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Saturday, June 30, 2007

Court: Paper Records Just Fine

Lawsuit Sought Electronic Database

"A Thurston County judge said Friday that state public-­disclosure laws do not require Washington government agencies to release information in electronic form if the material is offered on paper."

Friday, June 29, 2007

Gas Companies Seek to Block Release of Pipeline Data

"A coalition of energy companies asked the state Court of Appeals on Friday to block the release of information that regulators collect about oil and natural gas pipelines in Washington.
The gas companies are appealing a Thurston County judge’s ruling to release the information, arguing that it would make their 22,000 miles of underground pipeline systems vulnerable to terrorist attacks or vandalism. The newspapers that are asking for the information say it’s a matter of public interest, especially following the 1999 pipeline explosion in Bellingham that killed an 18-year-old man and two boys."

Thursday, June 28, 2007

School Board Sought Legal Advice on Secret Vote

"Two days after the Tacoma School Board voted in closed session on Superintendent Charlie Milligan’s review in March, district officials sought outside legal advice, recently released documents show. Milligan and members of the board – who now are negotiating his departure – spent a total of 3.7 hours in conversation with Valerie Hughes of the Perkins Coie law firm in Seattle on March 20 and 21, an invoice shows. The bill for her services: $1,369."

Yet another example of information coming to light via the Public Records Act.

A new law involves the disclosure of agency legal invoices like the Tacoma School District's. House Bill 1897 , which passed in the 2007 legislative session, clarifies that the law always required the disclosure of most portions of an agency's legal invoice. The new goes into effect on July 22, 2007.

Port of Seattle Taping Executive Sessions--Are the Tapes Disclosable?

The Port of Seattle proposes a novel open-meetings policy: "'All executive sessions shall have minutes taken in the form of an electronic recording to be held in confidence by the port's General Counsel'" but later adds "'except legal issues discussed with the port counsel present.'"

Here's the problem the Port faces. Government records such as the tape are presumed to be open to the public. Gray areas in definitions are interpreted by a court in favor of disclosure; that is, the tie-breaker goes to the records requestor. "Minutes" of a closed executive session can be withheld. But "minutes" mean the written summary of the meeting--a tape of the whole meeting seems different than mere "minutes." Furthermore, the Legislature is very good at meticulously detailing exactly what it means, so when it said "minutes"--but not "tapes"--can be withheld it must have meant something. And the tie-breaker in this debate goes to the records requestor.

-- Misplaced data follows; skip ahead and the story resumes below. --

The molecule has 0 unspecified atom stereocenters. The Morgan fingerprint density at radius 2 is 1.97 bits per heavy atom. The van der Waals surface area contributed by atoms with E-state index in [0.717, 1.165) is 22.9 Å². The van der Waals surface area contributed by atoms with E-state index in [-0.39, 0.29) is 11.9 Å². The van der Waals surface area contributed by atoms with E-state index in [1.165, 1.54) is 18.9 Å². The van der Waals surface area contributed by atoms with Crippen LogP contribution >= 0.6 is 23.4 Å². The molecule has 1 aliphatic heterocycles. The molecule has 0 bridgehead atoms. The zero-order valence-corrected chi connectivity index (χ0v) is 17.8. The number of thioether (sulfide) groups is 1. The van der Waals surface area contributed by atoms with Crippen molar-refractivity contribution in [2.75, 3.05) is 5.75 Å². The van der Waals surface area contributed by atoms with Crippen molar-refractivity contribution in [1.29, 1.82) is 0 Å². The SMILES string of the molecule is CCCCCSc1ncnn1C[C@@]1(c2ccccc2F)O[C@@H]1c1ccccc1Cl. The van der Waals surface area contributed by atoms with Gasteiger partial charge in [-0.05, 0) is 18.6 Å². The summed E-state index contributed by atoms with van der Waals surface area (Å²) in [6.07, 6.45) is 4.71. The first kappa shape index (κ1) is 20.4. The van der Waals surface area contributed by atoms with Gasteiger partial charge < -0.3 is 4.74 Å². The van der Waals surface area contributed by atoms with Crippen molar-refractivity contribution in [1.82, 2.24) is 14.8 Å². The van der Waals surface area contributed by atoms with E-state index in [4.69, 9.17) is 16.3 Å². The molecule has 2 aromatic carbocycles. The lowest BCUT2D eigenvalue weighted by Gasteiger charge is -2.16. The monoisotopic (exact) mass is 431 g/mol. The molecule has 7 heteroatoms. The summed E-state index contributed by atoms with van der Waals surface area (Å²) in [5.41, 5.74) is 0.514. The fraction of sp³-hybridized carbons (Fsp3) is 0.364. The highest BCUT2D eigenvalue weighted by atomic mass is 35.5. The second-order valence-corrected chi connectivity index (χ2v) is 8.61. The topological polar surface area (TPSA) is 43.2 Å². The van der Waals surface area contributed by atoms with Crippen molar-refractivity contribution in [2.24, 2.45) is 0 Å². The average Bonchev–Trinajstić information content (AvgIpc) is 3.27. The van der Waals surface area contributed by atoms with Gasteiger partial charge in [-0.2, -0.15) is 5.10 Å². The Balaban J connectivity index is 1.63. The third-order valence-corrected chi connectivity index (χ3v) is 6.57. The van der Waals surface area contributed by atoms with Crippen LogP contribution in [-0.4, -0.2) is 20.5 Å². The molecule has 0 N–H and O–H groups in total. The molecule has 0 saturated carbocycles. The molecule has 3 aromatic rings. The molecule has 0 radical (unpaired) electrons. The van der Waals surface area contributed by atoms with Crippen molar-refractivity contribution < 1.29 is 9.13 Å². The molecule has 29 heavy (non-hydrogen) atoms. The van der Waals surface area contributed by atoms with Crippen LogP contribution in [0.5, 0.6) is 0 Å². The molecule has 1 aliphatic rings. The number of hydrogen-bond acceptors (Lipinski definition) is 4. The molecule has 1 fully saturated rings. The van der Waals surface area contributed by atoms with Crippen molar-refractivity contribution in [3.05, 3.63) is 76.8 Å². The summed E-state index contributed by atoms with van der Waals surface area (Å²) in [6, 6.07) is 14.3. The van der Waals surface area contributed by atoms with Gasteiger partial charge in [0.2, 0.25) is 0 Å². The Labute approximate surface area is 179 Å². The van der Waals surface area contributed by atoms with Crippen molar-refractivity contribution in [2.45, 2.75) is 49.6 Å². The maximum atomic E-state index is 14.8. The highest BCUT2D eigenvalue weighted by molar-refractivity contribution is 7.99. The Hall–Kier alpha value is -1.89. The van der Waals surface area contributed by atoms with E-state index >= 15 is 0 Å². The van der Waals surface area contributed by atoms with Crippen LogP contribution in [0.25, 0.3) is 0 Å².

As for the Port's apparent attempt to shield the tapes from public disclosure solely because they are kept in the Port attorney's office, good luck. The P-I story above quotes Allied Law Group's Greg Overstreet on this. He describes the "potted plant" doctrine, which provides that an attorney merely sitting in a meeting like a potted plant cannot turn conversations into nondisclosable privileged communications. There is much more to the attorney-client privilege than the mere presence of an attorney.

Tuesday, June 26, 2007

School District Expected to Release Tape Detailing Open Meetings Violation

"The St. Charles [Illinois] school board has agreed to release to the public and media a tape recording of a 2005 closed session meeting that officials say proves the board willfully broke the law. ... Officials have said the closed-session discussion in 2005 centered on a contract extension for now-outgoing Superintendent Barbara Erwin."

What a great idea: taping closed executive sessions of public meetings can prove violations and (far more importantly) deter many, many more. Attorney General Rob McKenna (R) and State Auditor Brian Sonntag (D) will be jointly requesting a taping bill in the 2008 legislative session. Auditor Sonntag proposed this same bill in the 2001 legislative session but local government argued--get this--that requiring taping was an "unfunded mandated" which would presumably bankrupt local governments. A small digital recorder costs about $59. The saddest part about this argument is ... it worked, at least in 2001. But we think things will be different in 2008.

Monday, June 25, 2007

Investigation of Possible Voter Fraud Brought to Light by Public Records

"Prosecutors in King County are looking at possible criminal charges related to a voter-registration drive held in 2006, echoing the suspicions of impropriety raised during the razor-close gubernatorial election of 2004." Emails from elections officials discussed the need for an investigation. "The e-mails came to light after a records request by the Building Industry Association of Washington. BIAW posted some of the e-mails on its Web site."

Good for BIAW. Often maligned as too "conservative," BIAW does some of the best investigative work around--and usually via the Public Records Act. (Uncovering wrongdoing by the status quo government establishment is hardly "conservative," but that's a discussion for a different day.) Many in government want to weaken the Public Records Act. Ever wonder why?

Judge Grants Class-Action Status to Open Records Lawsuit

"An Oklahoma County judge today approves a request by an attorney to grant class-action status to a lawsuit filed concerning Oklahoma City's rules for people who want copies of public records. ... The suit alleges the city violated the Oklahoma Open Records Act by charging search fees to people who wanted copies of law enforcement records."

Washington law prohibits a "search" fee for public records. Many have thought a class-action suit in Washington over illegal "search" fees and excessive copying charges would make sense. After all, an agency is not even remotely deterred by having to refund a few dollars to an individual requestor, but if you group several thousand requestors together for refunds ...

Torture: The State Fails a Young Girl